Sad young woman reflected in mirror is worried about relapse.

Over the last few decades, more and more research shows that addiction is a legitimate disease. A disease is a disorder of a function that produces signs or symptoms and affects a specific organ. In the case of addiction, the brain is what’s affected by the disorder, and it makes a person lose control. Although relapse statistics may seem high, an addiction and subsequent treatment, including relapse prevention skills, actually give a person the best chances of recovery.

You may be wondering why so many people relapse, then, if they have a better chance of recovery, and the answer is simple. Relapse prevention is all about a person’s willingness to take suggestions and try a new way of living. In most cases of relapse, it’s due to the fact that a person’s own stubbornness and closed mind gets in the way. They say that the only thing you have to change to stay sober is everything, and it’s definitely true.

Understanding How Relapse Begins

Relapsing on drugs or alcohol happens days, weeks or months before the person actually takes the first drink or drug. In many cases, loved ones and the support group of the person can see the relapse coming if they’re watching. One of the reasons people are reluctant to make the necessary changes is because addiction is cunning. Even with a strong residential treatment program, relapse can only be prevented by being vigilant to your triggers. The part of the brain that addiction affects is responsible for many different thought processes such as:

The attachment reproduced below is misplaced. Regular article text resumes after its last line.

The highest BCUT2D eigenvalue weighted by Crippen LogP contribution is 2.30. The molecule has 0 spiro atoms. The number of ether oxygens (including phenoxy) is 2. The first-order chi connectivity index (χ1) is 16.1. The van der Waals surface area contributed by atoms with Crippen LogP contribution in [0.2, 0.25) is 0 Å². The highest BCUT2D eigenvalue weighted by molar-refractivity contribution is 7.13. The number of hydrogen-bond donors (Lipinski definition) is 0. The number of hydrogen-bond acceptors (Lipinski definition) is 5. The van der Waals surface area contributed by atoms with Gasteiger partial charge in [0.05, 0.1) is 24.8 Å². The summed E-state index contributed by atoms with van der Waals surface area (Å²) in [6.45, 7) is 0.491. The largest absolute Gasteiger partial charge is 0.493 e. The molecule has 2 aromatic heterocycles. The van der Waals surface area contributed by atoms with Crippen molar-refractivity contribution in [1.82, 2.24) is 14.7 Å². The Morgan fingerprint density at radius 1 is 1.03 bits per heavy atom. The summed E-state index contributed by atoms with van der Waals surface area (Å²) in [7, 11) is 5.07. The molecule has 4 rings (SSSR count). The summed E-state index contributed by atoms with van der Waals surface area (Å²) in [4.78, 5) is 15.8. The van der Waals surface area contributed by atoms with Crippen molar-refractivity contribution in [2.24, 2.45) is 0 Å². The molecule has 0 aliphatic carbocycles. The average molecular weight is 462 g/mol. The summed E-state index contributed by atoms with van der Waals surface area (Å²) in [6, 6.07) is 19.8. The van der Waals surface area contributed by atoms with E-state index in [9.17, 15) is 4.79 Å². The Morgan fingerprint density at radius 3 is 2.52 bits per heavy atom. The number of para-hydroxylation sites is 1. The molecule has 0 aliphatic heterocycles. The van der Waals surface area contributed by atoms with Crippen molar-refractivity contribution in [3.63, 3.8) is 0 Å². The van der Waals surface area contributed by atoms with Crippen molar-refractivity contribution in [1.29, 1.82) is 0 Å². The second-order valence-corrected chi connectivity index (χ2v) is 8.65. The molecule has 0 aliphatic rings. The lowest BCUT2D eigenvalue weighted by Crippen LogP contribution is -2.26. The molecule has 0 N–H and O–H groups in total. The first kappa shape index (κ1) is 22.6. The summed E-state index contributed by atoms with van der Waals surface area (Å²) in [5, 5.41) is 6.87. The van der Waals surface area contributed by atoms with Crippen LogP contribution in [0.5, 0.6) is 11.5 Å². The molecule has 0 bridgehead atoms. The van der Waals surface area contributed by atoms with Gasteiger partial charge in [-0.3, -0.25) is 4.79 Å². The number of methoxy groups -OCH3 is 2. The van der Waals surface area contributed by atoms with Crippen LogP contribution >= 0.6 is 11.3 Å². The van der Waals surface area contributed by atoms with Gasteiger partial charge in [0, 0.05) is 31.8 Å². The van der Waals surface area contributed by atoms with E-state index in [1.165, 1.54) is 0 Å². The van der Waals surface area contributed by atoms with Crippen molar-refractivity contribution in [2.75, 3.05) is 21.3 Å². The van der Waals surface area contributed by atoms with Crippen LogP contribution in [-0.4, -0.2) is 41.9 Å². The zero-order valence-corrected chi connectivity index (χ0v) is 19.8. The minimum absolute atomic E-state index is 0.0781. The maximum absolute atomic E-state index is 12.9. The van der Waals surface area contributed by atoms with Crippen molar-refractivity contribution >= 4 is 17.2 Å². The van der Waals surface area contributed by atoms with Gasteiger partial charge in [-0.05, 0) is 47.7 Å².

• Logical decision making
  • Self-awareness
  • Empathy
  • Prioritizing a person’s needs
  • Connection with others.

To have this part of the brain not functioning properly is a very dangerous combination for people in recovery. Many people don’t wake up to the fact that they have a problem due to lack of self-awareness. Without awareness and logical decision making, that part of the brain tells the person he or she must have their substance. On top of that, when a person doesn’t feel a connection with others, recovery is difficult.

Relapse Prevention Starts With You

When you’re entering into a treatment program, the only things you need are honesty, open-mindedness, and willingness. With these three traits, recovery is possible and you can prevent relapse once you leave treatment. You must first start out with willingness because that leads to having an open mind and honesty. Without the willingness to open your mind, you won’t take the suggestions that may save your life.

It’s important to realize that treatment is there to help you and teach you a new way of living, and it’s rough. You have been running off self-will for a long time, so it’s very difficult to begin taking instructions from others. It’s going to take your own personal willingness and honesty to be able to recover from addiction. The good news is that you don’t need to do it all at once. You can take baby steps.

Aftercare to Prevent Relapse

There’s a misconception of people going to treatment as well as his or her loved ones that recovery is quick. Addiction treatment is only there to help you set up a foundation for your new life, but it’s a lifelong journey. Much like many other chronic illnesses, you must treat your addiction on a daily basis by practicing new skills. You’ll learn different coping strategies in treatment and also have a wide range of other healthier options as well.

Allow Steps to Recovery help you with your drug or alcohol addiction as well as relapse prevention. We work with a local detox center that will help you with the withdrawal symptoms before you begin treatment. When you transition to our program, you’ll go through a wide range of different therapeutic programs. Call us today at 866-488-8684 to take the first step towards getting the help that you need.